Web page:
A trio of Clemson University scientists has unveiled a groundbreaking computational software called “GFlow” that they say will help track wildlife habitat faster, more efficiently and through means they say are superior in quality and scope.
Clemson University postdoctoral fellow Paul Leonard told South Carolina Radio Network that the software can be adapted to track other phenomena in nature as well. “Other analogies or theoretical extensions that the software could be used for to solve different questions like the movement of infectious disease or the spread of wildfires and things like that,” said Leonard.
GFlow will enable scientists to solve ecological problems that span large landscapes. But in addition to helping animals survive and thrive, GFlow can also be used for human health and well-being. For instance, it has the capacity to monitor the spread of the Zika virus by documenting the location of each new case and then predicting its potential spread to previously uninfected areas.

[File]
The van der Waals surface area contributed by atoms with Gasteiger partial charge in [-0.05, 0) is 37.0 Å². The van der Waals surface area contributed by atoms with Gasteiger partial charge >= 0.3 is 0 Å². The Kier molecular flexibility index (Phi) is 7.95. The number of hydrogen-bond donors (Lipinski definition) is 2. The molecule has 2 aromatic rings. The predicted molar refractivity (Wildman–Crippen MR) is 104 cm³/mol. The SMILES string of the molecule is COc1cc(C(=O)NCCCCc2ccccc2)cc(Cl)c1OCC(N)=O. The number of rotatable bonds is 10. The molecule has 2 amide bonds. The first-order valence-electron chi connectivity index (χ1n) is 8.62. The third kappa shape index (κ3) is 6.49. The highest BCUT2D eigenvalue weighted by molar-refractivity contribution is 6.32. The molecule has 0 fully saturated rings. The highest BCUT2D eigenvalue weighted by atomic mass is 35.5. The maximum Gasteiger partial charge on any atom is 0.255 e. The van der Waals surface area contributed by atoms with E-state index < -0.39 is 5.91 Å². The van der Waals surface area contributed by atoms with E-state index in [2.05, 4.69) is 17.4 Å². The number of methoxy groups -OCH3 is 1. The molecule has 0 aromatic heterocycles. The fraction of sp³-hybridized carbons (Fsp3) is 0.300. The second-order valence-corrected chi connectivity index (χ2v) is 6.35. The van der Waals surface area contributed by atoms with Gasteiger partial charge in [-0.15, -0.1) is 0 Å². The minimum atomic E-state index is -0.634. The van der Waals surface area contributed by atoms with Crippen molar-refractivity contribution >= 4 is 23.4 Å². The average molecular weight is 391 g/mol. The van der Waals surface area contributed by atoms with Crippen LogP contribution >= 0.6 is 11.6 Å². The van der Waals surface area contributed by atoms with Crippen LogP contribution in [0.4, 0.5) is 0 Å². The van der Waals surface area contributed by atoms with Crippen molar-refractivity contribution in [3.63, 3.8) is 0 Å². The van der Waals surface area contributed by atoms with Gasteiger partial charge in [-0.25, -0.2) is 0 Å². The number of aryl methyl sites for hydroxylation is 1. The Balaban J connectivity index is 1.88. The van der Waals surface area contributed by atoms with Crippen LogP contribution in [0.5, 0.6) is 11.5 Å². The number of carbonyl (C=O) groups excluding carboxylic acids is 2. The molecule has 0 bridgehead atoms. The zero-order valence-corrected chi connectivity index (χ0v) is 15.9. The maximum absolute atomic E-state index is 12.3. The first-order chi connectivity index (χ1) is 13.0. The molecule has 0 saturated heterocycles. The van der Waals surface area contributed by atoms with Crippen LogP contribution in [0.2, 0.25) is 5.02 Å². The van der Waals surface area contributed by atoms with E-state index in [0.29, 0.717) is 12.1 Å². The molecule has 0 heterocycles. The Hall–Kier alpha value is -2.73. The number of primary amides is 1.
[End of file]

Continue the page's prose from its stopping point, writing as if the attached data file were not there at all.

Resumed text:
“This software can monitor the flow of any natural phenomenon across space where there is heterogeneous movement that is based on some resistance to this movement,” Leonard said.
Habitat connectivity maps are paired with satellite imagery to display the potential corridors used by animal populations to move between both large and small areas. Billions of bytes of data, including fine-grain satellite photographs and on the ground research, produce geospatial models of the movements of everything from black bears to white salamanders.
These models help federal and state governments, nonprofits and individual landowners redefine their conservation priorities by computationally illustrating the passageways that will need to be preserved for animals to be able to continue to travel.
The software took eight years of research and development.